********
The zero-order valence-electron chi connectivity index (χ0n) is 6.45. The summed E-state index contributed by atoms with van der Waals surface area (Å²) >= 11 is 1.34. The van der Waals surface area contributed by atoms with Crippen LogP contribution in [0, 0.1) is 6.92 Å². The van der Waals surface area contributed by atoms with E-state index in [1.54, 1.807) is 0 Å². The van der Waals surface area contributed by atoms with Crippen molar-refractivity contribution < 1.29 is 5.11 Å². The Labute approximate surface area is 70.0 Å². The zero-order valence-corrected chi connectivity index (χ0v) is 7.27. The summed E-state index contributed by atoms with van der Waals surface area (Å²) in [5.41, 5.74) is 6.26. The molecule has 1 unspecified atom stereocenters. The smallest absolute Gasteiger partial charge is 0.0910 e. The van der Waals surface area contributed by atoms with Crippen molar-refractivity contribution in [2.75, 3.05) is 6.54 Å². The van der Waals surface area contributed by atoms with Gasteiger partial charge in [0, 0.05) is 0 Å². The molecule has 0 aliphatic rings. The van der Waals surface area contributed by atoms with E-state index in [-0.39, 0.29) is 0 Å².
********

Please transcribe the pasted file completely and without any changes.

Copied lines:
The zero-order valence-electron chi connectivity index (χ0n) is 6.45. The summed E-state index contributed by atoms with van der Waals surface area (Å²) >= 11 is 1.34. The van der Waals surface area contributed by atoms with Crippen LogP contribution in [0, 0.1) is 6.92 Å². The van der Waals surface area contributed by atoms with E-state index in [1.54, 1.807) is 0 Å². The van der Waals surface area contributed by atoms with Crippen molar-refractivity contribution < 1.29 is 5.11 Å². The Labute approximate surface area is 70.0 Å². The zero-order valence-corrected chi connectivity index (χ0v) is 7.27. The summed E-state index contributed by atoms with van der Waals surface area (Å²) in [5.41, 5.74) is 6.26. The molecule has 1 unspecified atom stereocenters. The smallest absolute Gasteiger partial charge is 0.0910 e. The van der Waals surface area contributed by atoms with Crippen molar-refractivity contribution in [2.75, 3.05) is 6.54 Å². The van der Waals surface area contributed by atoms with Gasteiger partial charge in [0, 0.05) is 0 Å². The molecule has 0 aliphatic rings. The van der Waals surface area contributed by atoms with E-state index in [-0.39, 0.29) is 0 Å².